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Thursday, September 17, 2015

Sage

Sage:

About:

Sage (Salvia officinalis) is a small evergreen sub shrub of the mint family used as a culinary herb and also medicinally.  It is native to the Mediterranean.  There are over  500 varieties of sage, most are medicinally useful.  Sage leaves are grayish green in color with a silvery bloom color.  Sage has a savory slightly peppery flavor.  It appears in many European cuisines notably Italian, Balkan and Middle Eastern.  In Britain sage has been listed as one of the essential herbs along with parsley and thyme.   In 2001 sage was named "Herb of the Year" by the International Herb Association.

History:

The Greeks and Romans  were said to have highly prized the many healing properties of sage.  The Romans treated sage as sacred and created a special ceremony for gathering it.   Arab physicians in the 10th century believed that sage promoted immortality.  Europeans of the 14th century used sage to protect themselves from witchcraft.  In China in the 17th century sage was prized for the delicious tea that it makes.  Chinese were said to trade 3 cases of tea leaves for 1 case of sage leaves.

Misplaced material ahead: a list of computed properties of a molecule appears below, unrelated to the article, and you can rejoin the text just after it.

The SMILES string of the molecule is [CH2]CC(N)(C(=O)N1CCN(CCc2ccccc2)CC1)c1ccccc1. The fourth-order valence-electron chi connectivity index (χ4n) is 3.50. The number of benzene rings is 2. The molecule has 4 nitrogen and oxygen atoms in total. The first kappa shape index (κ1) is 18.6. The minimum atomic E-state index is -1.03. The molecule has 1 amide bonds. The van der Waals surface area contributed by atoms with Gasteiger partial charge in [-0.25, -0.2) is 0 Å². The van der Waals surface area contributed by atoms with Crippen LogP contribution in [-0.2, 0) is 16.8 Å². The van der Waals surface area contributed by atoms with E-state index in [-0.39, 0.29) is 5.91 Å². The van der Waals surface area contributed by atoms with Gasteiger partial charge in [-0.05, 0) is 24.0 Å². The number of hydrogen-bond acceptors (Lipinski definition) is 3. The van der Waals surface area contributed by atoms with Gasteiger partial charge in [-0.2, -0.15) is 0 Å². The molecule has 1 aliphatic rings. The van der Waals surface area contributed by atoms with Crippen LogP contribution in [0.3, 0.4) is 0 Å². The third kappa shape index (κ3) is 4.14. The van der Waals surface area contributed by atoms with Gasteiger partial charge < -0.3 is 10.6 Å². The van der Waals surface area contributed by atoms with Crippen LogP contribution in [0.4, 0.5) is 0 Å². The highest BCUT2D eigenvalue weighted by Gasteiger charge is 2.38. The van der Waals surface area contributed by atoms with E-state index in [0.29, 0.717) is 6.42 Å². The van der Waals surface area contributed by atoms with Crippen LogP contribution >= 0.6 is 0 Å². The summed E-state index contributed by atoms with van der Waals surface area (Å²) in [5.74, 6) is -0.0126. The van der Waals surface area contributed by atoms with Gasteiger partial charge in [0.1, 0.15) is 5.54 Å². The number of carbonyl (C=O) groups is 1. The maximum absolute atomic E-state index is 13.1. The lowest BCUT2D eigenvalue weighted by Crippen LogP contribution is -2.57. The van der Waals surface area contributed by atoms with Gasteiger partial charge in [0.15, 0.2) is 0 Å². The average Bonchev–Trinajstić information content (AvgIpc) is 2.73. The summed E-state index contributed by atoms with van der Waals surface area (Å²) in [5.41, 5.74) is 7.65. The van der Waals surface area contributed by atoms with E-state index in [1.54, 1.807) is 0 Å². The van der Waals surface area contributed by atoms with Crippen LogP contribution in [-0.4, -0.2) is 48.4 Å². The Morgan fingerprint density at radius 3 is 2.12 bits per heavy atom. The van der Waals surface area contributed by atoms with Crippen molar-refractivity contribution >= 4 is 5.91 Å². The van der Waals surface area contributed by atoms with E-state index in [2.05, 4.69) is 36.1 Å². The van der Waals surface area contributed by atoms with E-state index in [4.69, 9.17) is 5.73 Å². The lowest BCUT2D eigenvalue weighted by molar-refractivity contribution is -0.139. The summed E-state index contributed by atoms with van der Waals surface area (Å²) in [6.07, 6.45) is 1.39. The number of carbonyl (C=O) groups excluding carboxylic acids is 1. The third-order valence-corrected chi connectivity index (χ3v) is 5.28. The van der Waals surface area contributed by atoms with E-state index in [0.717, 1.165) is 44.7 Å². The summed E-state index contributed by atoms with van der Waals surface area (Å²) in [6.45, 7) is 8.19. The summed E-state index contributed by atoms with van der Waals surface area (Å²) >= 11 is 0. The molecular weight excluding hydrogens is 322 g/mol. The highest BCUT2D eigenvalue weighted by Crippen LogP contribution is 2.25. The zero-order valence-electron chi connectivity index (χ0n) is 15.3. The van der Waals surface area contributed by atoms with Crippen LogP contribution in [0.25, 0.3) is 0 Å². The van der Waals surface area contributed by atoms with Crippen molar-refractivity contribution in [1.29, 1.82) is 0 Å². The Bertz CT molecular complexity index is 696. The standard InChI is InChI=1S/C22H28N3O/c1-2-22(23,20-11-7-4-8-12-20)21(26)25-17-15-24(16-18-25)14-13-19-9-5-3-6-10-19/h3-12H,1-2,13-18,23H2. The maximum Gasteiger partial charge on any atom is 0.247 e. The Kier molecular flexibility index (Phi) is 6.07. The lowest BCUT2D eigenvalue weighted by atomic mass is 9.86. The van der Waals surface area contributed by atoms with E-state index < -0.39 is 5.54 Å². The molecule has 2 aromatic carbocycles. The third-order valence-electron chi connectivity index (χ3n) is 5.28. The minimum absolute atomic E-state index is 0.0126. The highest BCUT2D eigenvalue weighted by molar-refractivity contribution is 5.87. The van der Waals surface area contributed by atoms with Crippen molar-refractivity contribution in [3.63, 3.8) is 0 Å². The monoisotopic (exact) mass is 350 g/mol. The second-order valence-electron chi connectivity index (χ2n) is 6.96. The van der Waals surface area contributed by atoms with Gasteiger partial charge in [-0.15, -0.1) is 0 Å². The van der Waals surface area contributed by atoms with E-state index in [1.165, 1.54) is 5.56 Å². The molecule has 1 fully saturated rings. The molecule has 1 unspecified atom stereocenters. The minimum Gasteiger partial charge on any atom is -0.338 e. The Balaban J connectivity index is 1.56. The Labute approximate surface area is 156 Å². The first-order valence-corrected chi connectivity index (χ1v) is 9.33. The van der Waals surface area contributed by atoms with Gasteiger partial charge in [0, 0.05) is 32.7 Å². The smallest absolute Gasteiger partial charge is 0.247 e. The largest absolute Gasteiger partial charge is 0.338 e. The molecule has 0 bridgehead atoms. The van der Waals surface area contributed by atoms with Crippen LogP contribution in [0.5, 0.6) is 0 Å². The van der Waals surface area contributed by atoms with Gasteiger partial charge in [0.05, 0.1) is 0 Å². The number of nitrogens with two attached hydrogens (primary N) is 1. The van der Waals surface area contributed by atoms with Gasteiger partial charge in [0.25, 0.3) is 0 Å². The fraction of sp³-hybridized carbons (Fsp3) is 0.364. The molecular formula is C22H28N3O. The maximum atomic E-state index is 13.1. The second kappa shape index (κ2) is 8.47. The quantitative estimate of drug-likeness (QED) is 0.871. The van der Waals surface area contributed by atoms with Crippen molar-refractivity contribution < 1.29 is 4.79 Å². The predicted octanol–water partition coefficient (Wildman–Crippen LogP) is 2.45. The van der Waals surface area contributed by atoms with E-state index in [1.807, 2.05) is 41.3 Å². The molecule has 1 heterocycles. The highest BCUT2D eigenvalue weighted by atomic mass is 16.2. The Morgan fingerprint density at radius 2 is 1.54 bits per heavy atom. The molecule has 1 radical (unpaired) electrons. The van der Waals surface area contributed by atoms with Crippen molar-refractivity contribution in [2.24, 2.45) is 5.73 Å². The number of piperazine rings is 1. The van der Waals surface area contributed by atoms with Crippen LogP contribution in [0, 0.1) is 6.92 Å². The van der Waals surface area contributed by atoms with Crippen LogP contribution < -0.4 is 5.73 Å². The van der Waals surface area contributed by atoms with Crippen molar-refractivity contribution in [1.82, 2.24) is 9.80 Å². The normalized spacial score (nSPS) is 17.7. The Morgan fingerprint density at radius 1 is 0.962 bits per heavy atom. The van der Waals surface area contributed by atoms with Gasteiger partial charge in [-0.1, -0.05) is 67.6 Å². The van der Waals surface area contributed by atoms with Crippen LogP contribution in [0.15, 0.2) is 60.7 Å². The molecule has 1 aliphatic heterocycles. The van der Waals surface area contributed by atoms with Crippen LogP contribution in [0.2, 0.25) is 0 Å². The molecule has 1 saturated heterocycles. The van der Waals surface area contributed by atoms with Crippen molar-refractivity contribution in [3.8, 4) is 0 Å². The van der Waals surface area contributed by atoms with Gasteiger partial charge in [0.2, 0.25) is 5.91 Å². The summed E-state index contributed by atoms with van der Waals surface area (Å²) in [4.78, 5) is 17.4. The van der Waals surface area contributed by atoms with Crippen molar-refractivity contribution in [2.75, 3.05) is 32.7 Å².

Uses:

Culinary:

Sage is traditionally used to flavor meats, poultry, and cheese dishes.  New potatoes are also excellent roasted with a handful of fresh sage leaves,  a little garlic and olive oil and salt and pepper to taste. 

Medicinal:

Analgesic,  Antibacterial,  Anti-cancer,  Anti fungal,  Antioxidant, Aromatic,  Astringent, Depurative,  Emmenagogue,  Nervine.

Season:

Sage is available year round. grown outside or in hothouses.  Sage is sold fresh, dried whole, or powdered

Selecting and Storing:

Sage is usually sold cut in bunches.  Look for fresh unwilted leaves that are on the green side, the older the leaf, the grayer it looks and the more likely it is to be bitter.  
Sage will keep a day or two if it is kept dry in an open plastic bag.

Quick Serving Ideas for Sage:

  • Mix cooked navy beans with olive oil , sage, and garlic and serve on bruschetta
  • Use sage as a seasoning for tomato sauce
  • Add fresh sage to omelets and frittatas
  • Sprinkle sage on top of pizza
  • Combine sage leaves with bell peppers, cucumber and sweet onions with plain yogurt as a salad

So..... Eat up!  Enjoy!  I'll show you how.

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